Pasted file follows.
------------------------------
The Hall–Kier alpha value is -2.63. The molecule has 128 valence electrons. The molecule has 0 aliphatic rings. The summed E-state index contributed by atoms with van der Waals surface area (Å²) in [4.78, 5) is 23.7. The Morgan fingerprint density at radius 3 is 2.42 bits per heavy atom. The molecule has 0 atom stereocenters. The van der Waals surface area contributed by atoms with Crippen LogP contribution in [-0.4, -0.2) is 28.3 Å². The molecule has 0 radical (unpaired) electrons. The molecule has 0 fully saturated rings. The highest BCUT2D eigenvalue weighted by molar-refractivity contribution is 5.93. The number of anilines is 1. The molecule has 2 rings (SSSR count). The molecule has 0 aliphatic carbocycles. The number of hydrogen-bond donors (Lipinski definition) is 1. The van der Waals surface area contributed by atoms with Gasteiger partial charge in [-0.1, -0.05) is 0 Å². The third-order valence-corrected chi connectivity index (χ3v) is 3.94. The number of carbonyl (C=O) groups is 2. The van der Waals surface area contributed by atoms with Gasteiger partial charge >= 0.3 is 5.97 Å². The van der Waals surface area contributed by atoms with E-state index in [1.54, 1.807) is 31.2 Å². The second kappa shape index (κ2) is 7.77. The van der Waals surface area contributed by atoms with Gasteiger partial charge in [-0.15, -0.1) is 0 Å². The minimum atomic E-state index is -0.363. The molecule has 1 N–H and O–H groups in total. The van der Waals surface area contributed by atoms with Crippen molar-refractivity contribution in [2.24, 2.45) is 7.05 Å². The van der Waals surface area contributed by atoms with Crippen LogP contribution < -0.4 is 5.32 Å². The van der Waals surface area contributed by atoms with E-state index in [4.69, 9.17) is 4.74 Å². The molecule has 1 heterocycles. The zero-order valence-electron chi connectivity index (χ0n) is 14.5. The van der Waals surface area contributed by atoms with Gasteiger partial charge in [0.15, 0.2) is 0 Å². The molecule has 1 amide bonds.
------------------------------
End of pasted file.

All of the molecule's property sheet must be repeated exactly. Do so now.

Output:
The Hall–Kier alpha value is -2.63. The molecule has 128 valence electrons. The molecule has 0 aliphatic rings. The summed E-state index contributed by atoms with van der Waals surface area (Å²) in [4.78, 5) is 23.7. The Morgan fingerprint density at radius 3 is 2.42 bits per heavy atom. The molecule has 0 atom stereocenters. The van der Waals surface area contributed by atoms with Crippen LogP contribution in [-0.4, -0.2) is 28.3 Å². The molecule has 0 radical (unpaired) electrons. The molecule has 0 fully saturated rings. The highest BCUT2D eigenvalue weighted by molar-refractivity contribution is 5.93. The number of anilines is 1. The molecule has 2 rings (SSSR count). The molecule has 0 aliphatic carbocycles. The number of hydrogen-bond donors (Lipinski definition) is 1. The van der Waals surface area contributed by atoms with Gasteiger partial charge in [-0.1, -0.05) is 0 Å². The third-order valence-corrected chi connectivity index (χ3v) is 3.94. The number of carbonyl (C=O) groups is 2. The van der Waals surface area contributed by atoms with Gasteiger partial charge >= 0.3 is 5.97 Å². The van der Waals surface area contributed by atoms with E-state index in [1.54, 1.807) is 31.2 Å². The second kappa shape index (κ2) is 7.77. The van der Waals surface area contributed by atoms with Gasteiger partial charge in [-0.15, -0.1) is 0 Å². The minimum atomic E-state index is -0.363. The molecule has 1 N–H and O–H groups in total. The van der Waals surface area contributed by atoms with Crippen molar-refractivity contribution in [2.24, 2.45) is 7.05 Å². The van der Waals surface area contributed by atoms with Crippen LogP contribution < -0.4 is 5.32 Å². The van der Waals surface area contributed by atoms with E-state index in [4.69, 9.17) is 4.74 Å². The molecule has 1 heterocycles. The zero-order valence-electron chi connectivity index (χ0n) is 14.5. The van der Waals surface area contributed by atoms with Gasteiger partial charge in [0.15, 0.2) is 0 Å². The molecule has 1 amide bonds.